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Bears and the smell of film

PaulTaylor33

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I am going on an upcoming trip in the desert where I plan to photograph a community. On their visitor page they insist camera film has a strong odor that might attract bears on their property - see below. Before I pursue further, I am curious: has anyone here heard of this before? Aside from vinegar syndrome and expired film I am not sure that it would give off much of any odor to a bear? Thoughts?


“In order to maintain a harmonious relationship with our animal friends (notably bears), we ask that you keep no food or items having a strong odor in your tent or in your car that will attract them. Items having a strong ordor can be soap, incense, shaving gear, camera film or toothpaste.”
 
Bears like film?? that's a new one. I can understand not keeping incense, toothpaste, etc. and especially not food, but film isn't exactly perfumey. I suppose any scented products woudn't smell like nature and that's what could attract a bear's curiosity, but film to me doesn't have that much odor, but maybe it's noticeable?
 
I found this having to do with the smell of film.....who knew. I know that when I crack open a can of film it does smell but a bears sense of smell is much much greater than a humans.

Gelatin. Gel.
Protein obtained by boiling skin, tendons, ligaments, and/or bones in water. From cows and pigs. Used in shampoos, face masks, and other cosmetics. Used as a thickener for fruit gelatins and puddings (e.g., Jell-O). In candies, marshmallows, cakes, ice cream, yogurts. On photographic film and in vitamins as a coating and as capsules. Sometimes used to assist in “clearing” wines. Alternatives: carrageen (carrageenan, Irish moss), seaweeds (algin, agar-agar, kelp—used in jellies, plastics, medicine), pectin from fruits, dextrins, locust bean gum, cotton gum, silica gel. Marshmallows were originally made from the root of the marshmallow plant. Vegetarian capsules are now available from several companies. Digital cameras don’t use film.
 
I detect the strong odor of baloney.
 
Where is this desert?

I lived in Yellowstone NP for a whole summer and went camping every weekend in grizzly country. There are signs everywhere saying to keep a clean camp, don't leave food unattended, etc... The rule is never have anything in your tent that has a fragrance, especially one of food. For example don't go into your tent wearing the clothes you cooked dinner in, etc... Food (and anything fragrant like soap, etc...) was kept in bear boxes provided by the campground or locked into the trunk of the car. We heard that if you keep food in the front of the car and the bear can slip a claw between the window and jamb, it will break the window and get in. If your windows go into a sleeve when they meet the top of the door, no worries.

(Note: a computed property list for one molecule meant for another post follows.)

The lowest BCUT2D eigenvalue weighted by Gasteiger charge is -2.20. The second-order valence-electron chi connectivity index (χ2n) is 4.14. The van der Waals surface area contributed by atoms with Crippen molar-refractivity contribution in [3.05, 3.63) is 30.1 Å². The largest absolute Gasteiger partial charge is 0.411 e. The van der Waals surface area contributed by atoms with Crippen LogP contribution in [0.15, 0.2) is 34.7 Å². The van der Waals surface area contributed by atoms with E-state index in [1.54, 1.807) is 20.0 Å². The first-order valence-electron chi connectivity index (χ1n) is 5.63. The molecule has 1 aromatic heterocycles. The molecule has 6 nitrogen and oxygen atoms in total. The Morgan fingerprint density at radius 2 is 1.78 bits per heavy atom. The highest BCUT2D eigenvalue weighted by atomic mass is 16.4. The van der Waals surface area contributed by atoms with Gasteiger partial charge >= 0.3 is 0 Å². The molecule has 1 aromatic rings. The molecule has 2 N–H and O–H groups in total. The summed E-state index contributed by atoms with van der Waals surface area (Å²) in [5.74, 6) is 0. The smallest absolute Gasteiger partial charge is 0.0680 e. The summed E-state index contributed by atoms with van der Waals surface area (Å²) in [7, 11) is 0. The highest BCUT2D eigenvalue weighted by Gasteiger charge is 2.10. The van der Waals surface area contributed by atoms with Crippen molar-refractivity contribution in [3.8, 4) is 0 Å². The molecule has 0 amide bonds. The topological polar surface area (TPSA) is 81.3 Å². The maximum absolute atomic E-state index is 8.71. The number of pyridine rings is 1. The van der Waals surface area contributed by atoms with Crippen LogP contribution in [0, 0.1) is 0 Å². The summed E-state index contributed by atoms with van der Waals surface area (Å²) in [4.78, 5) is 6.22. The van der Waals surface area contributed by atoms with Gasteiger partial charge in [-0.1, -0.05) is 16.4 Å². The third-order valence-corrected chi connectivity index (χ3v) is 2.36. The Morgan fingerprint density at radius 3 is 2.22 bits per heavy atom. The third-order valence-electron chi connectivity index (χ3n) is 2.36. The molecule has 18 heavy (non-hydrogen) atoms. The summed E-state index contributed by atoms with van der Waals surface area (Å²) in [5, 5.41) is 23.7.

To answer your questions, I have heard this before, but not for film. Unless the rangers in Yellowstone are wrong about bears, keeping fragrant things in your trunk will be fine.
 
Many desert bears have been going totally retro. They'll go after your vinyl, too, Scotty. Most campgrounds in areas with high retro bear activity have banned Airstream trailers, and warn campers not to hike in a fedora or with any kind of satchel.
 
Many desert bears have been going totally retro. They'll go after your vinyl, too, Scotty. Most campgrounds in areas with high retro bear activity have banned Airstream trailers, and warn campers not to hike in a fedora or with any kind of satchel.

This has to be the comment of the year on here :laugh2::laugh2::laugh2::laugh2::laugh2::laugh2::laugh2::laugh2:
 
I have never in my entire life heard of bears being attracted to the smell of film, although a few years ago I heard this interesting tidbit about why bears break into so many remote Alaska cabins. Old refrigerators and coolers are often filled with foam insulation, anf that insulation,when it begins to decay and break down,Gives off a faint odor which smells, to a bear, a lot like honey. As a result many times Bears will break in to totally empty refrigerators and ice chests, and tear them apart, looking for the "honey "
 
I read somewhere that film, especially portra 800 has the same scent as a female bear in heat. Supposedly, Lomography Lady Gray drives them bonkers.
 
Bears like film?? that's a new one.
I like film. ;)

But I've never been attracted to the smell of it. Now, D-76 and Fixer, that's another story.
 
I may be a stupid old man, but exactly what Desert? The last I heard Bears are voracious eaters and need between 11 and 18 pounds of food a day so what's he goanna eat besides careless nomads? A full grown bear wouldn't survive two minutes in a real sand and rock desert. Please clarify.
 
Bears smell is 2,100 times better than a human - they can smell ANYTHING from distance. If you were warned that film may attract bears on their property, I'd heed that warning. That being said, a community does generate lots of smells - what they're indicating is that the smell of film is more attractive than the smell of breakfast cooking - that does seem hard to believe.
 
Lots of facts and fiction surrounds photography. If you are nervous about such things, store your film with your food.

I have never heard or film attracting anything, except photographers. :)
 

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